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Switching your cat from wet to dry food
In the wild, cats are strictly carnivores, meaning they eat a diet of solely meat. Cats' bodies are still made to process meat and have requirements that come only from meat. Cats need meat for vital organ health, and wet pet food is closer to this than dry food. Feeding a diet that is high in carbohydrates has been linked to a number of digestive issues in cats and can lead to obesity and diabetes in cats, since they are nutrients the cat can't use.
When to feed dry food
Wet food tends to have higher levels of protein and lower levels of carbohydrates than dry cat food. Dry food also has lower water content, which does not help keep your cat hydrated. Still, there are a number of dry cat foods on the market that are highly nutritious for felines that prefer the crunch. If your cat loves dry food or won't eat canned food, at least choose a variety that is high quality. Now Fresh Grain Free Dry Cat Food is one type that is very good for felines because it contains real, butcher-quality meat and no grains. Instead, it uses fruits and veggies to give the feline vitamins and minerals to nourish its organs. It also contains ingredients to promote a healthy digestive tract, urinary tract and high levels of energy.
How to switch to wet food
Because wet food is closer to what a cat would eat in the wild, it is good to try and switch your cat to this type. Choose a highly nutritious type like Petcurean Go! Natural Grain Free Canned Cat Food and establish set feeding times instead of allowing free-feeding. If your cat is not grazing on its dry food all day, it will be hungry come dinner time and will be more likely to try the wet food.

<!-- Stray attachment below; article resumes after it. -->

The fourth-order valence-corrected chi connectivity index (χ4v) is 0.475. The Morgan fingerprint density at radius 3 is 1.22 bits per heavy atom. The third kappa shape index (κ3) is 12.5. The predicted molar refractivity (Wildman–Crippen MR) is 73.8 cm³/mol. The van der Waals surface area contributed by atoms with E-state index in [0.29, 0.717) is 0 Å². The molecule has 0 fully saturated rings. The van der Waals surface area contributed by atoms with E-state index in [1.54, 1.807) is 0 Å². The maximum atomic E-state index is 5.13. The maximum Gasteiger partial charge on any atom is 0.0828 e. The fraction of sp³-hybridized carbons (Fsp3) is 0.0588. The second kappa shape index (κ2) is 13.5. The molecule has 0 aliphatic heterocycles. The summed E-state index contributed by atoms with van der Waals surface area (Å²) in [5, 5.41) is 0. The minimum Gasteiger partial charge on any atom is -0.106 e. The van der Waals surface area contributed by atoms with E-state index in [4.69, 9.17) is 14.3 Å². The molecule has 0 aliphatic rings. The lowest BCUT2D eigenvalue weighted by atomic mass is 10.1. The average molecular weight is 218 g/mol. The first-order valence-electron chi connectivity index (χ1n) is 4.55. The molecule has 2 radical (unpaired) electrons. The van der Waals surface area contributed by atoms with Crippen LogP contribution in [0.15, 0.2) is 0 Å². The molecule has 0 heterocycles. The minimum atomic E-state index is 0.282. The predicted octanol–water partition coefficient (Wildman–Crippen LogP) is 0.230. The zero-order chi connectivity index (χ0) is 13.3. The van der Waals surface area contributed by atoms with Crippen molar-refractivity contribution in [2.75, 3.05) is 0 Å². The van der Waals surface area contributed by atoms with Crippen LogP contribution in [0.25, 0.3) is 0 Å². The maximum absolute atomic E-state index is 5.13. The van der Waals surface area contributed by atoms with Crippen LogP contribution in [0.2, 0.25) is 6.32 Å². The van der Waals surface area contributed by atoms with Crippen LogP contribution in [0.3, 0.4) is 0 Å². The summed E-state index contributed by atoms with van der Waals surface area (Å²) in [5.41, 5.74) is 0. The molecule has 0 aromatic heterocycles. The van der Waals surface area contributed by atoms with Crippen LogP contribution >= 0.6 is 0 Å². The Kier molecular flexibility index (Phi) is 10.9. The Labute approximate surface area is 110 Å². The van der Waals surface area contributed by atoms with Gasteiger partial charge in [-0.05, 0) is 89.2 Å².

During the first meal, offer canned food in addition to the dry food. Leave all the food down for 30 minutes, then remove any uneaten portions. Repeat this process every eight to 12 hours to see if your cat eventually chooses the wet food. Once you have established mealtimes with the two types of food, it's time to sell your cat on the wet food. If your feline continually chose the wet food over dry during the previous step, then you are done! However, if your cat seems to prefer dry food, you might want to mix the wet food into the dry to transition, or sprinkle the food with other tasty ingredients like parmesan cheese or tuna to entice your feline.
Once you have made the switch, watch your cat to ensure the digestion is going smoothly. It may take several weeks for the cat's body to adapt to the change in food, and diarrhea, soft stool or vomiting may occur. Talk to your vet if this continues and you are concerned.